The keyhole didn’t hide much, neither the eyes snapped shut in terror nor the muzzle of the gun sneaking up from behind the shivering steward.
But the face of the gunman never hove into view. Venkatamani Bhaskar is glad it did not.
“I was lucky enough not to open the door. If I had, like the others, I also would have been herded to the sixth floor and made a hostage,” the 44-year-old Hewlett-Packard employee told The Telegraph from Dubai airport on Sunday night.
Bhaskar, from Chennai, had just landed in Dubai after the 25-hour ordeal in Khobar’s Oasis complex. The familiar face of the steward saved Bhaskar, who, on a company assignment, was staying in the Oasis Tower hotel.
First, Bhaskar’s request for computer systems assistance was put on hold. The hotel then sent word through the steward that he should shut the door of his second-floor room.
“But soon I heard someone banging. I looked through the keyhole and saw the same steward, shaking and his eyes closed tight, knocking,” Bhaskar said.
Then he saw the menacing snout of the gun. “I could not see the person holding the gun. But after seeing the gun, how can anyone open the door'” Bhaskar asked. “I was told later that two people had been gunned down in the lobby a few minutes before they knocked on my door.”
Bhaskar spent the next four hours under the bed, surrounded by the sound of occasional grenade blasts. Around noon, his colleagues got in touch with him over his cellphone. A long lull set in after that, broken by calls from his wife and three children in Dubai and the colleagues.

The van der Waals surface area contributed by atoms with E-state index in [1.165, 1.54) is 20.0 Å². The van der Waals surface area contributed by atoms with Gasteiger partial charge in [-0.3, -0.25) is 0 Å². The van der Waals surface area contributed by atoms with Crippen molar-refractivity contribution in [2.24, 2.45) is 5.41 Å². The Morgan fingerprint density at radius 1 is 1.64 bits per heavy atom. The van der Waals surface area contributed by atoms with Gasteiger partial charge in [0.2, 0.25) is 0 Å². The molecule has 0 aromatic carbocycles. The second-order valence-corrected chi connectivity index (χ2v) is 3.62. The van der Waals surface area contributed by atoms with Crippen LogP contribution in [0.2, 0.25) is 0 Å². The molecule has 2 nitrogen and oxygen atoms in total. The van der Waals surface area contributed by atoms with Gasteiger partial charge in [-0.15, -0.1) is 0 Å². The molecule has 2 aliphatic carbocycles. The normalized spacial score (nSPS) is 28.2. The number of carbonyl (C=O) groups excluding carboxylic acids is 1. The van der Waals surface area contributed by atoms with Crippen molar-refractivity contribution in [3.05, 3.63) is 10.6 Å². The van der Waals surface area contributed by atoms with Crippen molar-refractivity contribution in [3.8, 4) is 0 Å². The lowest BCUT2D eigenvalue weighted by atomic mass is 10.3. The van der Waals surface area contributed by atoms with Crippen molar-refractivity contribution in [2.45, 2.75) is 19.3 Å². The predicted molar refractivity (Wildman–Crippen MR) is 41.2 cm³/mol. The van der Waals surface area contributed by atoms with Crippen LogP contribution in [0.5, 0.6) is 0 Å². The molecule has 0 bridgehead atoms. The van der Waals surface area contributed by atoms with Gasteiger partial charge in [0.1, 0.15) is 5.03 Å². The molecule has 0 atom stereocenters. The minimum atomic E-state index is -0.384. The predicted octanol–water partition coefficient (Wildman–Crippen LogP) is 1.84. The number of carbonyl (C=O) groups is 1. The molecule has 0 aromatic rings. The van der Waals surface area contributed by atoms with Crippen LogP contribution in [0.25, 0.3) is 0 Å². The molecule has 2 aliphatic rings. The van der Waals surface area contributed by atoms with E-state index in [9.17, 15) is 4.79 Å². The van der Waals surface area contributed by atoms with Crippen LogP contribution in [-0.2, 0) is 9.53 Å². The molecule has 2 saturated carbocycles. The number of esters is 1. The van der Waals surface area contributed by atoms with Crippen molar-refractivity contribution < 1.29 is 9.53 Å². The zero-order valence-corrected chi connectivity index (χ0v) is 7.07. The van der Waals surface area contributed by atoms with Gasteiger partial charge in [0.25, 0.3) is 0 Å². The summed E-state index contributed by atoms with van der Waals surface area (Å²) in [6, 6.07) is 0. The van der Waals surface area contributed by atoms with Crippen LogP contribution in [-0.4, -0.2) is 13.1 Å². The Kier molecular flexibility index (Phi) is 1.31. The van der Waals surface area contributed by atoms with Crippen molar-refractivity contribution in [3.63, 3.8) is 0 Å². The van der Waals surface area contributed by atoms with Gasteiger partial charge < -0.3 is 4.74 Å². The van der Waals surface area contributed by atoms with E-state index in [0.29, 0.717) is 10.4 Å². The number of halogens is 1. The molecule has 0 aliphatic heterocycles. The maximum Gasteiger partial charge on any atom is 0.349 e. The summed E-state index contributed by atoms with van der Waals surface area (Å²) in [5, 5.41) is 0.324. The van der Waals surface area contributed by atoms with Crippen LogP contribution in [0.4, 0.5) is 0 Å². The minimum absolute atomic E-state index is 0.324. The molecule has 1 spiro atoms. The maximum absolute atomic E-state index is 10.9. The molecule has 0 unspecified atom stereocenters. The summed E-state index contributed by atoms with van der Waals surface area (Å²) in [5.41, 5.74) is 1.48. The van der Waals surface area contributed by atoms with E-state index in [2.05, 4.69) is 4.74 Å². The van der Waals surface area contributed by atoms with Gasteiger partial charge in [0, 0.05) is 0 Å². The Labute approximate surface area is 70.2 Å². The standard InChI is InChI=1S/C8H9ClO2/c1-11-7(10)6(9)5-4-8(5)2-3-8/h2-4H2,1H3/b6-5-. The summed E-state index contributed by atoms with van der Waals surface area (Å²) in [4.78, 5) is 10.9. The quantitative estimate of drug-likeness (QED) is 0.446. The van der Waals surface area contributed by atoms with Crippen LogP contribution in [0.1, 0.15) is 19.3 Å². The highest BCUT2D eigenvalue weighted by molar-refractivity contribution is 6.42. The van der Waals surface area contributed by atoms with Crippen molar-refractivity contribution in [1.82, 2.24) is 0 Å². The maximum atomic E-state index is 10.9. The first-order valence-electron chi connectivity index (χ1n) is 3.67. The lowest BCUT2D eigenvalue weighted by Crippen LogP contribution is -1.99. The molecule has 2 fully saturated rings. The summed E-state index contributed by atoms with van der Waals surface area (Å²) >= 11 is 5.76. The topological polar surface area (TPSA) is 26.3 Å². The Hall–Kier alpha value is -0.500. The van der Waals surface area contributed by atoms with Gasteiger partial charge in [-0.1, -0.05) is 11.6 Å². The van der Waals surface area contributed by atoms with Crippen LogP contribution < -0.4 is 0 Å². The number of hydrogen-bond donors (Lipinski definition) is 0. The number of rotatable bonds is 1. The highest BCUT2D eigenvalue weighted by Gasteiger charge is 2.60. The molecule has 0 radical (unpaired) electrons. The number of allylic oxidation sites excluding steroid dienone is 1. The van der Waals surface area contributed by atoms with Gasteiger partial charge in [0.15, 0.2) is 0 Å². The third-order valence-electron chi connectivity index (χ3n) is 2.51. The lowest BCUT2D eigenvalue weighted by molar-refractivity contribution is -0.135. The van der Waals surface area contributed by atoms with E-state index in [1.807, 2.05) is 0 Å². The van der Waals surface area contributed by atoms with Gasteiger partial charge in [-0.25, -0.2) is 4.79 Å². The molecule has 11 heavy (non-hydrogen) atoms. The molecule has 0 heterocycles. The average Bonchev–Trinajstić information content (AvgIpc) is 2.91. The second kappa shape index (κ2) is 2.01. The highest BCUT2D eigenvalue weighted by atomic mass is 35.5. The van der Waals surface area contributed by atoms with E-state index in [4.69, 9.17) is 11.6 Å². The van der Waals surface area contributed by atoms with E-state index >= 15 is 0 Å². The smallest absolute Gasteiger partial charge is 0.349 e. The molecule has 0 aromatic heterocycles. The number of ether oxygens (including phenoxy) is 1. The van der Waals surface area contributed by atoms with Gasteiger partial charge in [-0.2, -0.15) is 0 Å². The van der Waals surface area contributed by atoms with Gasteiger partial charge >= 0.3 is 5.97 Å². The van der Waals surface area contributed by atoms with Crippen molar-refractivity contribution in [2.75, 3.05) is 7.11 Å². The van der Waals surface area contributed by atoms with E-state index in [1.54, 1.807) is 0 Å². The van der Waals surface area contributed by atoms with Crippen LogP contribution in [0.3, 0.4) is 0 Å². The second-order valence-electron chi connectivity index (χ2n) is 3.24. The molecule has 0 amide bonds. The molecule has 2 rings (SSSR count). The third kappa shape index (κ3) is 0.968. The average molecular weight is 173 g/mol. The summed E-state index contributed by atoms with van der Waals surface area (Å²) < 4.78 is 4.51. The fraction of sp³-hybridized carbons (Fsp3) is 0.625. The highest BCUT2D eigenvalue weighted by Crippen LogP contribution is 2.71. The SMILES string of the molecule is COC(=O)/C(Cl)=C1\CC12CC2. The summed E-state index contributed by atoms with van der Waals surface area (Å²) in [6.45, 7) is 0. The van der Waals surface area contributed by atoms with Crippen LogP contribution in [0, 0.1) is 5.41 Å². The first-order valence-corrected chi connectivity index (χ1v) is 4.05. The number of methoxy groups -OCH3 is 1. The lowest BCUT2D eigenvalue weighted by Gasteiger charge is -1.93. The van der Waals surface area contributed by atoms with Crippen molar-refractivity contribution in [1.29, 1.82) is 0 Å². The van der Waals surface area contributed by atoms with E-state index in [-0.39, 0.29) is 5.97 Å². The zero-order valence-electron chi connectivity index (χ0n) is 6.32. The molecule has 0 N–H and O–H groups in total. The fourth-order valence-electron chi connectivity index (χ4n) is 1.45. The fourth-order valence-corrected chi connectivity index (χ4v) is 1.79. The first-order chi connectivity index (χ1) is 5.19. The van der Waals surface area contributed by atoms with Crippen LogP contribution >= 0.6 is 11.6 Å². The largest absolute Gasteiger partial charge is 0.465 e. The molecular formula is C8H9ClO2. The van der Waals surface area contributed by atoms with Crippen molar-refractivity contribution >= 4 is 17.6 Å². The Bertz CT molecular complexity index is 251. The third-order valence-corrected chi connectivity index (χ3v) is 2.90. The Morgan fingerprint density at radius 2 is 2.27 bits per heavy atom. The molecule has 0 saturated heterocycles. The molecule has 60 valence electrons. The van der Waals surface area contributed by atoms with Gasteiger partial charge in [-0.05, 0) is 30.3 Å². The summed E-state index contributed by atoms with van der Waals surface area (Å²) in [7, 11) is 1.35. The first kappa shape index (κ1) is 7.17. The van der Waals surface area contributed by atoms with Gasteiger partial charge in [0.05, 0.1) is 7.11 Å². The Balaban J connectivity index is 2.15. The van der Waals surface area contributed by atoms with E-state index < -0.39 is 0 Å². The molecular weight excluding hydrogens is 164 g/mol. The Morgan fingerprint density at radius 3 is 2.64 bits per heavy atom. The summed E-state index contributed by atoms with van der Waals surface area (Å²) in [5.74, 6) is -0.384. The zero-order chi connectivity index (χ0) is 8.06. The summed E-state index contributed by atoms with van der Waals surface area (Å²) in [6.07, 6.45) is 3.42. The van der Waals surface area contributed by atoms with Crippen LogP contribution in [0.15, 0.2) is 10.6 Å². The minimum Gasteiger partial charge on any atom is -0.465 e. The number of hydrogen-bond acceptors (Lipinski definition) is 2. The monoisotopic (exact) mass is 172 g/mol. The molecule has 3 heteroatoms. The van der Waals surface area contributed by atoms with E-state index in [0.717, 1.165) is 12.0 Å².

Before nightfall, Bhaskar moved from under the bed to the bathroom — barricaded only by a mattress he hoped would double as a shield against bullets.
At 5 am on Sunday, the firing began. “I could hear over the phone the sound of shots, screams and the clatter of choppers. I also heard two big explosions,” said Tariq Mirza, Hewlett-Packard’s Saudi human resources manager who was in touch with Bhaskar.
At 7 am, Bhaskar told Mirza: “They are here.”
“I asked him who,” Mirza recalled. “Minutes before, he had told me that somebody was knocking on his bathroom door.”
Opening the door, Bhaskar found himself staring at the faces of Saudi special forces. Mirza recalled how Bhaskar broke the news: “I am really free now.”